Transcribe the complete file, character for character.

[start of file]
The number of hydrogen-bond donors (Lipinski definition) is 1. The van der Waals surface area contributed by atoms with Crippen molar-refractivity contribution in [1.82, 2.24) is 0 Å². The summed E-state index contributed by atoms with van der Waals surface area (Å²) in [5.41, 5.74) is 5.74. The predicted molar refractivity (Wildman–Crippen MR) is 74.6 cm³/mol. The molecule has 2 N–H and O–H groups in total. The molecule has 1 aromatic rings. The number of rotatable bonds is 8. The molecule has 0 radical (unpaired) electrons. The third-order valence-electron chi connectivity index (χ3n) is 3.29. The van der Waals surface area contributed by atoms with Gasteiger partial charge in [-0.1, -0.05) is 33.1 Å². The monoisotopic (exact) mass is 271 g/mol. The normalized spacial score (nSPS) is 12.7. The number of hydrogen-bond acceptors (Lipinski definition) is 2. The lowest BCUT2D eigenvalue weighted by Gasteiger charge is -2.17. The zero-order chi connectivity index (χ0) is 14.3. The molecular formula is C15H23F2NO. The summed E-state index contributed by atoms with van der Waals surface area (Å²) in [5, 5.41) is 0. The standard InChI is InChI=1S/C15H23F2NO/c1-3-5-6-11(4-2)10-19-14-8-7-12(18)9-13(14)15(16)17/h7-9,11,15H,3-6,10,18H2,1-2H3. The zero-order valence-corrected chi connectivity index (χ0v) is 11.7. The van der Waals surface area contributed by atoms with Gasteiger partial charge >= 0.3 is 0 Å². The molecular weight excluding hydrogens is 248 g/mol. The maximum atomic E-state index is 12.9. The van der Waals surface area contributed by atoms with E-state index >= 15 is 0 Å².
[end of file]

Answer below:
The number of hydrogen-bond donors (Lipinski definition) is 1. The van der Waals surface area contributed by atoms with Crippen molar-refractivity contribution in [1.82, 2.24) is 0 Å². The summed E-state index contributed by atoms with van der Waals surface area (Å²) in [5.41, 5.74) is 5.74. The predicted molar refractivity (Wildman–Crippen MR) is 74.6 cm³/mol. The molecule has 2 N–H and O–H groups in total. The molecule has 1 aromatic rings. The number of rotatable bonds is 8. The molecule has 0 radical (unpaired) electrons. The third-order valence-electron chi connectivity index (χ3n) is 3.29. The van der Waals surface area contributed by atoms with Gasteiger partial charge in [-0.1, -0.05) is 33.1 Å². The monoisotopic (exact) mass is 271 g/mol. The normalized spacial score (nSPS) is 12.7. The number of hydrogen-bond acceptors (Lipinski definition) is 2. The lowest BCUT2D eigenvalue weighted by Gasteiger charge is -2.17. The zero-order chi connectivity index (χ0) is 14.3. The molecular formula is C15H23F2NO. The summed E-state index contributed by atoms with van der Waals surface area (Å²) in [5, 5.41) is 0. The standard InChI is InChI=1S/C15H23F2NO/c1-3-5-6-11(4-2)10-19-14-8-7-12(18)9-13(14)15(16)17/h7-9,11,15H,3-6,10,18H2,1-2H3. The zero-order valence-corrected chi connectivity index (χ0v) is 11.7. The van der Waals surface area contributed by atoms with Gasteiger partial charge >= 0.3 is 0 Å². The molecular weight excluding hydrogens is 248 g/mol. The maximum atomic E-state index is 12.9. The van der Waals surface area contributed by atoms with E-state index >= 15 is 0 Å².